President George W. (for Worst in history) Bush gives a pretty good speech when he’s not outright lying, or starting a war or something. Considering elocution only, His Nibs delivered a decent speech, in his twangy kind of way. He didn’t stumble over many words in his nearly hour-long delivery. He kept most people present awake, most of the time, for his final State of the Union address.
He does after all have degrees from Yale and Harvard, albeit with a C-average. His family sure got their money’s worth out of that deal.
But, oh, you didn’t know that whenever his lips are moving there’s a strong likelihood he’s trying to deceive, or just straight-out lying? You didn’t know that in the two years after Sept. 11, 2001 Pres. Bush made at least 260 separate false statements in public to lead the United States into its invasion and occupation of Iraq? You didn’t know that?
Obviously you did not read the exhaustive study released Jan. 23 by the Center for Public Integrity. The President’s untruths were “part of an orchestrated campaign that effectively galvanized public opinion and, in the process, led the nation to war under decidedly false pretenses,” that’s all. That orchestrated campaign totaled 935 false statements made by Mr. Bush and his top seven advisors, including Vice President Dick Cheney, then Secretary of State Colin Powell, then National Security Adviser Condoleezza Rice, and then Defense Secretary Donald Rumsfeld, among them.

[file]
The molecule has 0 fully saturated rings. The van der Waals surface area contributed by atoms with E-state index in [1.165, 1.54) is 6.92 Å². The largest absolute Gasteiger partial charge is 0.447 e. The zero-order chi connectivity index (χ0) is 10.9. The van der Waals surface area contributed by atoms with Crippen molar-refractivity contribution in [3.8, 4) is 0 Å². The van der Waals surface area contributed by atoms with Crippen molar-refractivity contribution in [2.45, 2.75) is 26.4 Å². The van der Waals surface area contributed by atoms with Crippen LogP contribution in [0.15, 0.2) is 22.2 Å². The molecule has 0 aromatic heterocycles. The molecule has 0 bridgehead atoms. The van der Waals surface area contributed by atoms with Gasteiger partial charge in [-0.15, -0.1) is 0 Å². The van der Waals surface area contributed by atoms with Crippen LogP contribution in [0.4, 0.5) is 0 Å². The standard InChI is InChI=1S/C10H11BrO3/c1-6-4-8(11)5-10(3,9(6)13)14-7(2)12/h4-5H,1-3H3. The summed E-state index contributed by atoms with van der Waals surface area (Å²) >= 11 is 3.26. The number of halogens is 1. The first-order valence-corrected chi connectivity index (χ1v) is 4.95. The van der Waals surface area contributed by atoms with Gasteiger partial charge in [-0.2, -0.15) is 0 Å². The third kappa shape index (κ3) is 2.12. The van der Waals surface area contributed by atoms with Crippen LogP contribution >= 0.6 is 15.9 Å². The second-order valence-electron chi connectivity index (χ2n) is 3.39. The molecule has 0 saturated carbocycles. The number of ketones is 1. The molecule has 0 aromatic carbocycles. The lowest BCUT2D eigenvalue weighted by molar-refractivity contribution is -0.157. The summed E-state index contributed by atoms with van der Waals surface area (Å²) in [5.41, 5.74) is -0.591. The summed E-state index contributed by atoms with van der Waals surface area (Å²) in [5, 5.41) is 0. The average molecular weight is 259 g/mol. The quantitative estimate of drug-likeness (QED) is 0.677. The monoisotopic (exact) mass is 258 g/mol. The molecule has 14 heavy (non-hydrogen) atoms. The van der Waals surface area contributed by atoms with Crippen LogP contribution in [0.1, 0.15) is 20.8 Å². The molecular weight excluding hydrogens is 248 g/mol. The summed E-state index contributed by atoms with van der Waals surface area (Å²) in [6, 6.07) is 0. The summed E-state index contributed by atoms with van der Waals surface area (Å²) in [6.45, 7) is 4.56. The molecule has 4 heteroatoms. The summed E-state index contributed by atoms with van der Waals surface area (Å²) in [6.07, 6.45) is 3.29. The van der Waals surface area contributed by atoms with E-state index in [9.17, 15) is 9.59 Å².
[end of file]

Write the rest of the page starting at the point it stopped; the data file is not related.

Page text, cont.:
But back to his State of the Union speech, which was short on his customary bravado and bluff, and as a result, not full of policy and grandiose proposals, and therefore not likely to be as full of lies as a typical Bush war speech. Oh he did invoke the soldiers, sailors, marines and airmen fighting the war. He tugged at the strings and got several standing ovations praising the troops. Of course, I’ve always said the Bush foreign policy, or “Bush Doctrine” if you will, can be summed up in three words: “Support the Troops.” That also means never question the mission their commanders assign them. Continue reading